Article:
1 John 1:9 - If we confess our sins, He is faithful and just to forgive us our sins and to cleanse us from all unrighteousness.
By the time you read this, it is quite possible that my farmer friends in Minnesota may be doing their spring planting. Major snowstorms in the month of April have played havoc with their annual schedule. One of them -- surveying his fields under a foot and a half of Easter snow -- commented, "Pastor, it sure is hard to believe in global warming."
According to a recent study which was published in a peer-reviewed journal, it appears my buddy may not have to believe in the most dire of predictions made about the barbecuing of our planet.
The study done by Nic Lewis and Judith Curry compared actual temperature records with the records predicted by the computer models. What that comparison told them is that the planet has the ability to deal with CO2 omissions far better than we had once believed. Indeed, Lewis and Curry found that those climate predictions had overestimated global warming by as much as 45 percent.
In other words, things won't be getting as hot as we had been told.
Which is good news for polar bears, coral reefs, cities that are situated on the ocean, fishermen, and whales. It is bad news for Minnesota farmers who have to wait until May to get their crops in the ground.
Now there are a few reasons I share this bit of information with you.
1. I share it because it's a really interesting tidbit of information.
2. I share it because I haven't heard anyone in the weather-global-warming business come forward and say, "Whoops! We were wrong. I'm really sorry about that."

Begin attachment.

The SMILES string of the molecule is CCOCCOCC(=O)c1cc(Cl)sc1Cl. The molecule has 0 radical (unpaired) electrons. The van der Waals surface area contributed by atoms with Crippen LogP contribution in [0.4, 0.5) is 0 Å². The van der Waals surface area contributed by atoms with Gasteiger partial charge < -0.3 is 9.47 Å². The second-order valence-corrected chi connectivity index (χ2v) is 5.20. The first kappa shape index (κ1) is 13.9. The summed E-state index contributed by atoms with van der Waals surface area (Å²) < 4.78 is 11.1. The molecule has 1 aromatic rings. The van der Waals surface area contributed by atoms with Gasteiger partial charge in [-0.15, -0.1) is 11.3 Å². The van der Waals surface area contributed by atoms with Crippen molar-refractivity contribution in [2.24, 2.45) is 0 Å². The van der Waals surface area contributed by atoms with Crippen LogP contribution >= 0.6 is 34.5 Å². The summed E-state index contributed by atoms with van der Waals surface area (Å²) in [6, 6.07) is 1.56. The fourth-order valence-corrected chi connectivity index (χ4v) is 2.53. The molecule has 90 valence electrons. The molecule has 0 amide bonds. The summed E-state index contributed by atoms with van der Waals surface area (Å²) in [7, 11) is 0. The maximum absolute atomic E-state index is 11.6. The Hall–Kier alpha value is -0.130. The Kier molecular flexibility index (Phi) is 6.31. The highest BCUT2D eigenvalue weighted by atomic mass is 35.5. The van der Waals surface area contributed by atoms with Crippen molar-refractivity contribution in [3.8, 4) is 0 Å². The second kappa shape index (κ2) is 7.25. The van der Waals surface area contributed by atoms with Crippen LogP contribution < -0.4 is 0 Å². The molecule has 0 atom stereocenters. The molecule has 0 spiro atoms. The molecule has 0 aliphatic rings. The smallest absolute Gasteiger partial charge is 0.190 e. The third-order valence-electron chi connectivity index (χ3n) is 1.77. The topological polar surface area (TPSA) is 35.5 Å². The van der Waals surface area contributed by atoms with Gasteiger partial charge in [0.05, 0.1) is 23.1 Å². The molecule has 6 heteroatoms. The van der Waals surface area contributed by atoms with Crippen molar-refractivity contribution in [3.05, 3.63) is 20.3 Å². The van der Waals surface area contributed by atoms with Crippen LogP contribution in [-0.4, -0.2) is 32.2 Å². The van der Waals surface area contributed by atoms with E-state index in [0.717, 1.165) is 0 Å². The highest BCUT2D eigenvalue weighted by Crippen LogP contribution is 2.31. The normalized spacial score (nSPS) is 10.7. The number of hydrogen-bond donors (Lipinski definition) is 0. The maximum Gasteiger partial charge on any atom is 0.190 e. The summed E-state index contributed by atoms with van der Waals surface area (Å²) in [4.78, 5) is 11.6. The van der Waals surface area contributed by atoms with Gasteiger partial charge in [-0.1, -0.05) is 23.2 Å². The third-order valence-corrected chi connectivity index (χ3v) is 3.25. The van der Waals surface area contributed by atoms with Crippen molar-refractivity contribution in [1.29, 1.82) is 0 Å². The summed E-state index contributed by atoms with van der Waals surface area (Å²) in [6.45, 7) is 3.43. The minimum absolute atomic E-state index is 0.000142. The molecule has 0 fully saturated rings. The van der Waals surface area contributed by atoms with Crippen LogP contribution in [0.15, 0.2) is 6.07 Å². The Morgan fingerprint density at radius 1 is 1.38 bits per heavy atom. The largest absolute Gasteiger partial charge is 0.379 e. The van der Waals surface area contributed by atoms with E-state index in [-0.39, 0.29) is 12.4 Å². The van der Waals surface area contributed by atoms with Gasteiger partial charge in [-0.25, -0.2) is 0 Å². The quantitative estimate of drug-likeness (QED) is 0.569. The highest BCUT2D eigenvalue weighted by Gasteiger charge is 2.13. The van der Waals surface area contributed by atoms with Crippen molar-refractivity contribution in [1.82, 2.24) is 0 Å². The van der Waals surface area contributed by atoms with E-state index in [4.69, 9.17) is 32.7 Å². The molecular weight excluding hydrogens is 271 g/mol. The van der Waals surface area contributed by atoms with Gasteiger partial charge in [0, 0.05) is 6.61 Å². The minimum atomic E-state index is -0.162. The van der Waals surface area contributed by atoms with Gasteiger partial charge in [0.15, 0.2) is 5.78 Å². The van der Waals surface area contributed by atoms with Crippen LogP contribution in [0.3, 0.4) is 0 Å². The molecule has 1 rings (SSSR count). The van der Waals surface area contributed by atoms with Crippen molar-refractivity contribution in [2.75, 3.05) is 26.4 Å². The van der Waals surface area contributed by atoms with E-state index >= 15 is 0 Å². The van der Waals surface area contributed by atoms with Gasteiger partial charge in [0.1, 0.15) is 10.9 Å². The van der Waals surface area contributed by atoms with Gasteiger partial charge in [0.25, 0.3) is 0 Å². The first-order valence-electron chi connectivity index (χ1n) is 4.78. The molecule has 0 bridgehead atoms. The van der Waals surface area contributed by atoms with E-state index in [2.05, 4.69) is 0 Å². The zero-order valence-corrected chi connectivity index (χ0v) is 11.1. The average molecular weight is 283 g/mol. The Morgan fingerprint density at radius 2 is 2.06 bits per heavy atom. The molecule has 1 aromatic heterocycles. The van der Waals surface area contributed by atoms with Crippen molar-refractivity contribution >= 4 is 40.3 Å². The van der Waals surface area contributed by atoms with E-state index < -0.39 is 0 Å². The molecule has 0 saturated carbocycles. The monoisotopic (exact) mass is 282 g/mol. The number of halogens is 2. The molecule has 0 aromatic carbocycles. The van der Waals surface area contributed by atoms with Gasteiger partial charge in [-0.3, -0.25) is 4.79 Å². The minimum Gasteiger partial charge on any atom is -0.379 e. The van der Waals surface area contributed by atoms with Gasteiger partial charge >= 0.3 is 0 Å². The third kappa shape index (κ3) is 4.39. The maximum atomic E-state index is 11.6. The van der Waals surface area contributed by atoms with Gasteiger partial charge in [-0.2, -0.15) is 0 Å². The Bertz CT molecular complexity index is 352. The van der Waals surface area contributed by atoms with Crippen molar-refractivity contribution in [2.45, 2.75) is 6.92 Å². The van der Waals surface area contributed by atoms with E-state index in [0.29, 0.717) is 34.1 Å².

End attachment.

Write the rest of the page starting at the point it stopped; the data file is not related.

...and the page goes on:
It is that second point which intrigues me. You see, that second point is what we in the Christian community call "repentance." Repentance is something we feel, and say, when we've been brought to the realization that we've been thinking, saying, or doing something which is contrary to the will and wishes of the Lord.
When the Lord's people are shown that they are in the wrong, they don't
1. sweep their transgressions under the rug where they hope people won't notice them;
2. pretend their sins never, ever happened;
3. try to minimize their wrongdoings by comparing their teeny-tiny sins with the monster transgressions of someone else.
No, we don't do those things. Instead, we confess our sins to the Lord Jesus and, if necessary, to each other. Then, rejoicing in the blood-bought forgiveness we have through Jesus, we ask the Holy Spirit to turn us from our wrongful past and point us toward a God-pleasing future.
THE PRAYER: Dear Lord, it might be nice if the world would come forward and say, "I've been wrong." It would be nice, but it probably won't happen. In contrast, let the people for whom Christ died and rose, confess their sins and rejoice that the Holy Spirit forgives us, so He may set us on the right, God-leading path. This I ask in the Savior's Name. Amen.
The above devotion was inspired by a number of sources, including one written on April 25, 2018, in Investor's Business Daily. Those who wish to reference that article may do so at the following link, which was fully functional at the time this devotion was written: https://www.investors.com/politics/editorials/global-warming-computer-models-co2-emissions/
In Christ I remain His servant and yours,
Pastor Ken Klaus
Speaker emeritus of The Lutheran Hour®
Lutheran Hour Ministries
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